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Indian Flavors on a Hot Streak with American Snackers

beth-teutschmann-105982.jpgIndian cuisine is hot, spicing up the U.S. foodservice industry with its plentiful flavor profiles and huge sales potential. Currently America’s largest pool of new immigrants with the highest income level of any demographic group, Indian consumers represent a coveted, affluent market.1

With roughly three times more India-born residents having college degrees than the general population, Indian-American households have an income level that is more than twice as high as the general U.S. population.1 The 3 million consumers of Indian origin who currently reside in the U.S. are a fast-growing market for snack manufacturers, as well as a rich source of culinary influences for a broader millennial market hungry for bold, new flavor experiences.1

The Heat Is On: Indian Snack Market Blazes a Trail

On the Indian subcontinent, the snack market is an expansive powerhouse whose growth rate is projected to exceed a CAGR of 11% during 2016–2021.2 Mondelēz International maintains a strong presence in India with such snacks as Cadbury 5 Star, a combination of milk chocolate, caramel and nougat which has been a favorite there for 40 years, as well as Cadbury Bournvita, a popular malted drink and one of the country’s most trusted brands.3

As Karan Chechi, research director with the global management consulting firm TechSci Research explained: “India is one of the fastest growing major economies, and with increasing employment opportunities, high GDP growth rate and rising inflow of foreign direct investment, consumption of extruded snacks is growing.”2

According to Chechi, the youth population is the primary driver of India’s snack business.2 With 356 million people between the ages of 10 and 24, India has the largest population of young people in the world.4 A mix of other factors, including rising per-capita income, a long tradition of snacking and a growing middle class, positions India as an especially profitable market for extruded snack manufacturers.2

In the U.S., Indian cuisine is having a moment as a timely tantalizer of adventurous millennial taste buds—so much so that Nation’s Restaurant News predicted Indian food would be one of the biggest trends of 2017.5 As foodservice operations strive to meet growing demand for diverse ethnic taste experiences, the time seems especially favorable for India’s flavorful fare. As Nation’s Restaurant News noted, Indian culinary influences are making inroads throughout the restaurant landscape, extending beyond trendy Indian eateries to fast-casual chains and fine dining bastions.5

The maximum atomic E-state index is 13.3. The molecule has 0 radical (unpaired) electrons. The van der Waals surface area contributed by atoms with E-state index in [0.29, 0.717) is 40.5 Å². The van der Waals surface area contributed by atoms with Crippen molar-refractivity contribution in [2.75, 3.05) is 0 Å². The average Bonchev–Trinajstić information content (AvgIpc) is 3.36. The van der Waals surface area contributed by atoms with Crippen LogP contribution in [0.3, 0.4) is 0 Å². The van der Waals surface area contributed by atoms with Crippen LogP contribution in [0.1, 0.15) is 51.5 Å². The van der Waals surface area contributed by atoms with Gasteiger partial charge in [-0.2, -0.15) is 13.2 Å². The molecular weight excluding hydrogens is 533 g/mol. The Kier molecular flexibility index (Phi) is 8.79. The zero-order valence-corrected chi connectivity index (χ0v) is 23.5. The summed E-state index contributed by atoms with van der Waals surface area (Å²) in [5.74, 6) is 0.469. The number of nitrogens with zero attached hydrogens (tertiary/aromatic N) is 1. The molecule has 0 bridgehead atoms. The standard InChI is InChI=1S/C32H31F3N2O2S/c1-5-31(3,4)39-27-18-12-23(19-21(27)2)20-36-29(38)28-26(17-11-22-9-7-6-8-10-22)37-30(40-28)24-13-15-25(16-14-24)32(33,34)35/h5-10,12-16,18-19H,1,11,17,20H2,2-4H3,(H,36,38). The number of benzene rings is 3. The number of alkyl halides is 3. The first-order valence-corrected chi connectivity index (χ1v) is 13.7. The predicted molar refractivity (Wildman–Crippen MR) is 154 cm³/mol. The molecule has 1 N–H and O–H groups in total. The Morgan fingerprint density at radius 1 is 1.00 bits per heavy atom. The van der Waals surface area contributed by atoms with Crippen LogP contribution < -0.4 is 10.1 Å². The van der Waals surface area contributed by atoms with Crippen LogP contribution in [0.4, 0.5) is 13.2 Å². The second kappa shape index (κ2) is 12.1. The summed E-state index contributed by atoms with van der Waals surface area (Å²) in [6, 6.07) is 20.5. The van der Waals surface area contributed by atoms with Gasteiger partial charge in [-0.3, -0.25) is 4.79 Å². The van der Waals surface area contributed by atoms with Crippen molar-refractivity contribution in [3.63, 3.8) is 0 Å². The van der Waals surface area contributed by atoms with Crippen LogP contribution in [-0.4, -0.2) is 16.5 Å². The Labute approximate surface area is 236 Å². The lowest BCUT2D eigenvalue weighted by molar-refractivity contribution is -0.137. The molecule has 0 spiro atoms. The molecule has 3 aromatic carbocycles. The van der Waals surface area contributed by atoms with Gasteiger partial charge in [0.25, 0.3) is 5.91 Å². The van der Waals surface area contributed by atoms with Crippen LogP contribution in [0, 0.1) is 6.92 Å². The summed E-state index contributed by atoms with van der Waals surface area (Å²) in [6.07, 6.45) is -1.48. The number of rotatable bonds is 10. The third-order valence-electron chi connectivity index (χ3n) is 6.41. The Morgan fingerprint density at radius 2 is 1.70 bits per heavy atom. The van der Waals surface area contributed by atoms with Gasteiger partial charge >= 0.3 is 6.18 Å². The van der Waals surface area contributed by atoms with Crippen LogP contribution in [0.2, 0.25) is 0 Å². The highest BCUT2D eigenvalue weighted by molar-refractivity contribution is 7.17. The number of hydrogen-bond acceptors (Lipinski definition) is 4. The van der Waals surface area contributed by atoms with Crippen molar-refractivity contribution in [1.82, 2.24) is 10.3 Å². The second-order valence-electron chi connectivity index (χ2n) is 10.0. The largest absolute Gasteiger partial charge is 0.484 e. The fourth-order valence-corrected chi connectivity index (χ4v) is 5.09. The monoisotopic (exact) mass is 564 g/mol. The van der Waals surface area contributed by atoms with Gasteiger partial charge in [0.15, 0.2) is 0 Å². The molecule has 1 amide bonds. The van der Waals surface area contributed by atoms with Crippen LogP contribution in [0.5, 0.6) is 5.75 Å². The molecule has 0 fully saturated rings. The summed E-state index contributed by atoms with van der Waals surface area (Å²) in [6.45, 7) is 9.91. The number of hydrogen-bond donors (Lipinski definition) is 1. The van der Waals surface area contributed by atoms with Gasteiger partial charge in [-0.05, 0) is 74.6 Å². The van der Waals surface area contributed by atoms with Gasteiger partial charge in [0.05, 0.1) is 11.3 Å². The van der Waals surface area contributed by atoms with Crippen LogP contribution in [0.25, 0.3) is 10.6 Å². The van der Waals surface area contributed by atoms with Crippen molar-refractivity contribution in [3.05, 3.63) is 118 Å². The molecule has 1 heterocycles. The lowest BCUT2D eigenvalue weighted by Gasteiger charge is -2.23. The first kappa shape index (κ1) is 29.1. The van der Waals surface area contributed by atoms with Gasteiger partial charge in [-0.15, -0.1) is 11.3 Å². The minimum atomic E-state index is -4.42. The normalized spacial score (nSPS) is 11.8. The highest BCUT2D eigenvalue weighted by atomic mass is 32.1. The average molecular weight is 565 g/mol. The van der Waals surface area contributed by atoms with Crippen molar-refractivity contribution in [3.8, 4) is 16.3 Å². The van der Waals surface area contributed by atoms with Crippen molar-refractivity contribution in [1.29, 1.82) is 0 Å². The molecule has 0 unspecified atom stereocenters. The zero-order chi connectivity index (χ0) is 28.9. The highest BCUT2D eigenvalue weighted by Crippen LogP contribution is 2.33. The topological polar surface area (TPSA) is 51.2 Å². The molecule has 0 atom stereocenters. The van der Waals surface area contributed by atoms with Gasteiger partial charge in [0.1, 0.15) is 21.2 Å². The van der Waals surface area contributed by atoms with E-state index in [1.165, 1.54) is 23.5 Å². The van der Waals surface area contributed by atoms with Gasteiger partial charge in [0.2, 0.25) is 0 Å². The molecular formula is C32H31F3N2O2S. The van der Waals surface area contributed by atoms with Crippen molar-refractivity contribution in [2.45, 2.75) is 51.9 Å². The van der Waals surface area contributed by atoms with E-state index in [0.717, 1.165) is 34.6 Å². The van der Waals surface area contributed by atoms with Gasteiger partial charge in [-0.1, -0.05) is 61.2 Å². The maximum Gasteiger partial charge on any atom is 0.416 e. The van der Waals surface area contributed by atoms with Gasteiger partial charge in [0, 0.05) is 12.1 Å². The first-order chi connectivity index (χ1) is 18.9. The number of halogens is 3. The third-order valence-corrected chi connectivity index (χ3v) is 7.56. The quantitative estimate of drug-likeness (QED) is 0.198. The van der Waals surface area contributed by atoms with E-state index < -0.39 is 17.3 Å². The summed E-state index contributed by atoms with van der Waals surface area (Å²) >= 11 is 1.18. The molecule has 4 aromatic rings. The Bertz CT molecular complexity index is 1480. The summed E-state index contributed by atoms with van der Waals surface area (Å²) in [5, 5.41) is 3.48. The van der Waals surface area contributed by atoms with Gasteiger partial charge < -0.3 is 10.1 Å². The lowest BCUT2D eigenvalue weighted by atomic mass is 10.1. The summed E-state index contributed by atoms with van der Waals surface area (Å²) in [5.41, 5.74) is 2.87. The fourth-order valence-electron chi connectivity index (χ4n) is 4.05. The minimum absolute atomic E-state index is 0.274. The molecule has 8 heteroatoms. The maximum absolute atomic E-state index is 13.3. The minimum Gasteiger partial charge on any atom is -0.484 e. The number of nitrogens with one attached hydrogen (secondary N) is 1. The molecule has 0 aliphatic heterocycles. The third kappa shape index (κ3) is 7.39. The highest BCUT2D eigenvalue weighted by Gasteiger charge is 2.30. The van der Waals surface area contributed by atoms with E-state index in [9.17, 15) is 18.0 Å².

Indian Fast Casual Restaurants Pick Up Speed

In keeping with the fast casual boom in ethnic cuisine (think Chipotle and Qdoba for Tex-Mex), Indian-inspired fast casual restaurants are springing up across America, from Saffron in Los Angeles to Indikitch and Katir Roll Company in New York to Taja Indian in Denver and Houston.6 These concepts buck consumer expectations of the typical Indian restaurant with bright spaces, modern branding and menus tailored to the American fast-food customer.6

Indian influence has helped elevate curry to the status of a popular foodservice trend. American consumers seem partial to the ingredient as the cornerstone of Indian-American cuisine, from the burritos, wraps, bowls and salads at Tava Kitchen in the Bay Area to the Denver-region chainlet Biju's Little Curry Shop to the curry cauliflower at fast-casual giant Sweetgreen.7

Any plans to add Indian fare or Indian-inspired flavors to your menu? Do you agree that Indian culinary influences can help drive a higher check average among millennial consumers?

 

1 Chazen Global Insights, A Singular Population: Indian Immigrants in America, Columbia Business School, Feb. 22, 2017
3 Mondelez International, Brand Family, 2017
4 Gauba, Vaishali, India’s fast food industry is becoming a major market, CNBC, Apr. 2, 2015
5 Thorn, Brett, “NRN predicts nine food trends for 2017,” Nation’s Restaurant News, Dec. 16, 2016
6 Ramachandran,Vignesh, “Why Indian Cuisine Is Having a Fast-Casual Moment Right Now,” Eater, Oct. 5, 2016

Topics: Millennials, Snacking, Trends